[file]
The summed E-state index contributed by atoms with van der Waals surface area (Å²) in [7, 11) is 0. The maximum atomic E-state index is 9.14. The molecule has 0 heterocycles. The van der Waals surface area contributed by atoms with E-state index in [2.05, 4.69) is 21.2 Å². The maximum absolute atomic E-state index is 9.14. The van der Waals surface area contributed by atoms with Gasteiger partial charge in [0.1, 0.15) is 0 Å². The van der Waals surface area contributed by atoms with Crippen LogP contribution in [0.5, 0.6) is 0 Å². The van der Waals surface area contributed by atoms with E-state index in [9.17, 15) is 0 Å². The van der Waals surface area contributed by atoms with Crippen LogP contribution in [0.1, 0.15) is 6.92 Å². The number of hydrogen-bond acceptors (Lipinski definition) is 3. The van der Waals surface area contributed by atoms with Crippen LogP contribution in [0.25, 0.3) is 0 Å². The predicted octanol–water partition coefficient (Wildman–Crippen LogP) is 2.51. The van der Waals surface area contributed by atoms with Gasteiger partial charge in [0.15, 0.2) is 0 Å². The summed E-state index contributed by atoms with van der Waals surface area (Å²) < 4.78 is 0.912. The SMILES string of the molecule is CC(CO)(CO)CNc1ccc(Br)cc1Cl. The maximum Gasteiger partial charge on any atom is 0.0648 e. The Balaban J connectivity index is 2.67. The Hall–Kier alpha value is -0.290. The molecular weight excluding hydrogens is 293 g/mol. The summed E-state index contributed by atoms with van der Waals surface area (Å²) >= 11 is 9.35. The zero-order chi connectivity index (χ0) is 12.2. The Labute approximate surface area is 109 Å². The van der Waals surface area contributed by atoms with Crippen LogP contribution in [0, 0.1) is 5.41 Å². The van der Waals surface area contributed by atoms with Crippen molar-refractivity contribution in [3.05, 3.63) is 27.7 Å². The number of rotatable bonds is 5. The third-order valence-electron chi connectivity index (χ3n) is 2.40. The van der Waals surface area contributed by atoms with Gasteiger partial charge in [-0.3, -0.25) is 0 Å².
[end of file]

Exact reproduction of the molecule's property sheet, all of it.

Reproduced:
The summed E-state index contributed by atoms with van der Waals surface area (Å²) in [7, 11) is 0. The maximum atomic E-state index is 9.14. The molecule has 0 heterocycles. The van der Waals surface area contributed by atoms with E-state index in [2.05, 4.69) is 21.2 Å². The maximum absolute atomic E-state index is 9.14. The van der Waals surface area contributed by atoms with Gasteiger partial charge in [0.1, 0.15) is 0 Å². The van der Waals surface area contributed by atoms with Crippen LogP contribution in [0.5, 0.6) is 0 Å². The van der Waals surface area contributed by atoms with E-state index in [9.17, 15) is 0 Å². The van der Waals surface area contributed by atoms with Crippen LogP contribution in [0.1, 0.15) is 6.92 Å². The number of hydrogen-bond acceptors (Lipinski definition) is 3. The van der Waals surface area contributed by atoms with Crippen LogP contribution in [0.25, 0.3) is 0 Å². The predicted octanol–water partition coefficient (Wildman–Crippen LogP) is 2.51. The van der Waals surface area contributed by atoms with Gasteiger partial charge in [0.15, 0.2) is 0 Å². The summed E-state index contributed by atoms with van der Waals surface area (Å²) < 4.78 is 0.912. The SMILES string of the molecule is CC(CO)(CO)CNc1ccc(Br)cc1Cl. The maximum Gasteiger partial charge on any atom is 0.0648 e. The Balaban J connectivity index is 2.67. The Hall–Kier alpha value is -0.290. The molecular weight excluding hydrogens is 293 g/mol. The summed E-state index contributed by atoms with van der Waals surface area (Å²) >= 11 is 9.35. The zero-order chi connectivity index (χ0) is 12.2. The Labute approximate surface area is 109 Å². The van der Waals surface area contributed by atoms with Crippen LogP contribution in [0, 0.1) is 5.41 Å². The van der Waals surface area contributed by atoms with Crippen molar-refractivity contribution in [3.05, 3.63) is 27.7 Å². The number of rotatable bonds is 5. The third-order valence-electron chi connectivity index (χ3n) is 2.40. The van der Waals surface area contributed by atoms with Gasteiger partial charge in [-0.3, -0.25) is 0 Å².